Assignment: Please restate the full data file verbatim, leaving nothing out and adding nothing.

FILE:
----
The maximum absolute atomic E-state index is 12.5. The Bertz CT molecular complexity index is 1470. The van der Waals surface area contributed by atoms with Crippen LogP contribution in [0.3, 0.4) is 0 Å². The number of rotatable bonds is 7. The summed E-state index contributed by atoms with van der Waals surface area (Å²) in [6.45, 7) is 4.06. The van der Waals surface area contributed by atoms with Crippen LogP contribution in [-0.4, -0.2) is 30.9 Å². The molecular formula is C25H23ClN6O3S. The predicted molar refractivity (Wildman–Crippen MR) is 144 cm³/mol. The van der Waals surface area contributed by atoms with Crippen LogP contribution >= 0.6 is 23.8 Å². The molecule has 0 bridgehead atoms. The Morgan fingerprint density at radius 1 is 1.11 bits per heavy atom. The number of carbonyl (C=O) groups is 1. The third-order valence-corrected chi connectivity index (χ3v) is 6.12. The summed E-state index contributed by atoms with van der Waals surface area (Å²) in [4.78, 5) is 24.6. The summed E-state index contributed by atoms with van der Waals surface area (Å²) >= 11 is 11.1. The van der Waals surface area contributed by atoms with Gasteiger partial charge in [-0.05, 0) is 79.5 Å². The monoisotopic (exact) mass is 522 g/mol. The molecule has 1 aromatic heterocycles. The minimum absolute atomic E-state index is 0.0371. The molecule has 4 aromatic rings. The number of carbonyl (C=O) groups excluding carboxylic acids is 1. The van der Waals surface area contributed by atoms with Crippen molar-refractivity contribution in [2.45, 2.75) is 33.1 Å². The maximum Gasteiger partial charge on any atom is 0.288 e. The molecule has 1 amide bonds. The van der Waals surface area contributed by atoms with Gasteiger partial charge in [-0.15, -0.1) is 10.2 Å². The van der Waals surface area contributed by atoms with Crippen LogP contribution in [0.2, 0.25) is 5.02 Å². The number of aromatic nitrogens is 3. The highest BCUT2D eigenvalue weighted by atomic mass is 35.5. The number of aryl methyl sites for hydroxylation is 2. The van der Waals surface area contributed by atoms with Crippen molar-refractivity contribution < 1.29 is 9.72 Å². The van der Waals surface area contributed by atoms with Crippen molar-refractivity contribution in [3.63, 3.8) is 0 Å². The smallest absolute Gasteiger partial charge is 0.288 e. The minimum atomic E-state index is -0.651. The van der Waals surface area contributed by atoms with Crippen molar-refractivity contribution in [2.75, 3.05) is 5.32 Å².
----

The maximum absolute atomic E-state index is 12.5. The Bertz CT molecular complexity index is 1470. The van der Waals surface area contributed by atoms with Crippen LogP contribution in [0.3, 0.4) is 0 Å². The number of rotatable bonds is 7. The summed E-state index contributed by atoms with van der Waals surface area (Å²) in [6.45, 7) is 4.06. The van der Waals surface area contributed by atoms with Crippen LogP contribution in [-0.4, -0.2) is 30.9 Å². The molecular formula is C25H23ClN6O3S. The predicted molar refractivity (Wildman–Crippen MR) is 144 cm³/mol. The van der Waals surface area contributed by atoms with Crippen LogP contribution >= 0.6 is 23.8 Å². The molecule has 0 bridgehead atoms. The Morgan fingerprint density at radius 1 is 1.11 bits per heavy atom. The number of carbonyl (C=O) groups is 1. The third-order valence-corrected chi connectivity index (χ3v) is 6.12. The summed E-state index contributed by atoms with van der Waals surface area (Å²) in [4.78, 5) is 24.6. The summed E-state index contributed by atoms with van der Waals surface area (Å²) >= 11 is 11.1. The van der Waals surface area contributed by atoms with Gasteiger partial charge in [-0.05, 0) is 79.5 Å². The monoisotopic (exact) mass is 522 g/mol. The molecule has 1 aromatic heterocycles. The minimum absolute atomic E-state index is 0.0371. The molecule has 4 aromatic rings. The number of carbonyl (C=O) groups excluding carboxylic acids is 1. The van der Waals surface area contributed by atoms with Crippen molar-refractivity contribution in [2.45, 2.75) is 33.1 Å². The maximum Gasteiger partial charge on any atom is 0.288 e. The molecule has 1 amide bonds. The van der Waals surface area contributed by atoms with Gasteiger partial charge in [-0.15, -0.1) is 10.2 Å². The van der Waals surface area contributed by atoms with Crippen LogP contribution in [0.2, 0.25) is 5.02 Å². The number of aromatic nitrogens is 3. The highest BCUT2D eigenvalue weighted by atomic mass is 35.5. The number of aryl methyl sites for hydroxylation is 2. The van der Waals surface area contributed by atoms with Crippen molar-refractivity contribution < 1.29 is 9.72 Å². The van der Waals surface area contributed by atoms with Crippen molar-refractivity contribution in [3.63, 3.8) is 0 Å². The smallest absolute Gasteiger partial charge is 0.288 e. The minimum atomic E-state index is -0.651. The van der Waals surface area contributed by atoms with Crippen molar-refractivity contribution in [2.75, 3.05) is 5.32 Å².